Soap operas, love them or hate them, are an important part of the lives of millions, if not billions of people. Every country has at least one or two to call their own. America has Days Of Our Lives, New Zealand has Shortland Street, Afghanistan has the popular radio show, ‘New Home, New Life.’
A journalist for Canadian newspaper, The Globe And Mail, wrote a piece describing Coronation Street as “common or garden escapism”, saying “there is nothing there.” But, having said that, perhaps there is not much there when you think about the value of watching football, or a movie?
Imagine a movie that continues, week after week – you can watch the same characters time and time again, in new material. That sounds pretty good, am I right? At least that would be good if the original movie was good in the first place.
I think what the Canadian journalist, John Doyle, was missing was that it takes a few days to begin to appreciate a soap opera. You can’t just watch for five minutes and expect it to be anything other than confusing. It does take a certain amount of dedication to enjoy a soap opera.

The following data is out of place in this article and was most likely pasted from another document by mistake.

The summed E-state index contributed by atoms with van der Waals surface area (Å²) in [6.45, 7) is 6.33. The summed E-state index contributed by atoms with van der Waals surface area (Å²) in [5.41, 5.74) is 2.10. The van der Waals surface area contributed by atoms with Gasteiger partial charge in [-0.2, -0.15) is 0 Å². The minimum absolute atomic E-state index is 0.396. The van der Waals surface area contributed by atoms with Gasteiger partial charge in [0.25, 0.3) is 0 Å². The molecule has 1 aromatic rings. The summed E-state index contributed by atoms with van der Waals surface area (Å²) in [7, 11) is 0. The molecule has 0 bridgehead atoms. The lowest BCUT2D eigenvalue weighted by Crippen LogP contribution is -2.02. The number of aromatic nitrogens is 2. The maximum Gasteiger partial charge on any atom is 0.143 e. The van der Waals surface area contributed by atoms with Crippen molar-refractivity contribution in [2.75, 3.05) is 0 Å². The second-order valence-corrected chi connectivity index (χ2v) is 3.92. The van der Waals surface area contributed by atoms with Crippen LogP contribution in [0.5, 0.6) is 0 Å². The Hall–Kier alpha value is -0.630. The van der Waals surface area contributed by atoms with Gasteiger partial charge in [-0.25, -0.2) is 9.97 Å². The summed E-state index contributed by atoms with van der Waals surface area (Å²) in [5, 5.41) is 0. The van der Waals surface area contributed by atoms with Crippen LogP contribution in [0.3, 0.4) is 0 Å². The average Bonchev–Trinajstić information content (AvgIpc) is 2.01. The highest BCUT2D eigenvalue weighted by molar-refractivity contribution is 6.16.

It is hard to overstate just how much of people’s expectations of normality derive from watching soap operas – if something happens on the soap opera, it makes us feel that it should be happening in real life too. This can be comforting, when we are reassured that our own problems happen to the characters on TV too (and by extension, to many normal people); and it can even be worrying, in a keeping-up-with-the-Jones sort of way.
Of course, television is a one-way transmission, so the people onscreen are most certainly not actually our friends. But it is carefully planned so that all of the viewers’ questions are answered, and all of their indignant demands for justice are met with retribution for the guilty party so that when we hate a character for whatever crime, he will inevitably get punished. In this way, there is no need for us to have any input into the show, because exactly what we want to happen will happen anyway. It’s like the most perfect family member or friend, who is so impossibly perfect that you never need to say a single word to him, he does exactly what you want at all times.
So do soap operas have no value? They soothe our souls and makes us happy. They keep us in touch with (what the writers think is) reality. Life is not all about working and making money.